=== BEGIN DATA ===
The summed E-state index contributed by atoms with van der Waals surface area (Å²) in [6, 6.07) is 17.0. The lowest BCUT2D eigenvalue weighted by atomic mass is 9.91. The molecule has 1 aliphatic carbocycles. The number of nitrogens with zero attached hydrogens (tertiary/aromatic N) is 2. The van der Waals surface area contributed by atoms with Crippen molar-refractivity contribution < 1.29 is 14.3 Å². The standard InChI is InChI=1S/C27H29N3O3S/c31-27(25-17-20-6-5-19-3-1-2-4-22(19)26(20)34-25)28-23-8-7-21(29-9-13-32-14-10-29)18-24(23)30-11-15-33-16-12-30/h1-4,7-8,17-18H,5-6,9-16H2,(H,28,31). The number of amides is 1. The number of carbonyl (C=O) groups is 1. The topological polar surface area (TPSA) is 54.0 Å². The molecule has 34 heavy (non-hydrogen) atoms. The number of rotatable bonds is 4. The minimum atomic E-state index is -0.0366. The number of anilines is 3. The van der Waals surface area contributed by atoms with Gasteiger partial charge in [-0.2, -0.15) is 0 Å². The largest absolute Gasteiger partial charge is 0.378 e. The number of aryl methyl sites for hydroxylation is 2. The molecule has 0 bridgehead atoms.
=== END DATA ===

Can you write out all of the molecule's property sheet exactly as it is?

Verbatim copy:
The summed E-state index contributed by atoms with van der Waals surface area (Å²) in [6, 6.07) is 17.0. The lowest BCUT2D eigenvalue weighted by atomic mass is 9.91. The molecule has 1 aliphatic carbocycles. The number of nitrogens with zero attached hydrogens (tertiary/aromatic N) is 2. The van der Waals surface area contributed by atoms with Crippen molar-refractivity contribution < 1.29 is 14.3 Å². The standard InChI is InChI=1S/C27H29N3O3S/c31-27(25-17-20-6-5-19-3-1-2-4-22(19)26(20)34-25)28-23-8-7-21(29-9-13-32-14-10-29)18-24(23)30-11-15-33-16-12-30/h1-4,7-8,17-18H,5-6,9-16H2,(H,28,31). The number of amides is 1. The number of carbonyl (C=O) groups is 1. The topological polar surface area (TPSA) is 54.0 Å². The molecule has 34 heavy (non-hydrogen) atoms. The number of rotatable bonds is 4. The minimum atomic E-state index is -0.0366. The number of anilines is 3. The van der Waals surface area contributed by atoms with Gasteiger partial charge in [-0.2, -0.15) is 0 Å². The largest absolute Gasteiger partial charge is 0.378 e. The number of aryl methyl sites for hydroxylation is 2. The molecule has 0 bridgehead atoms.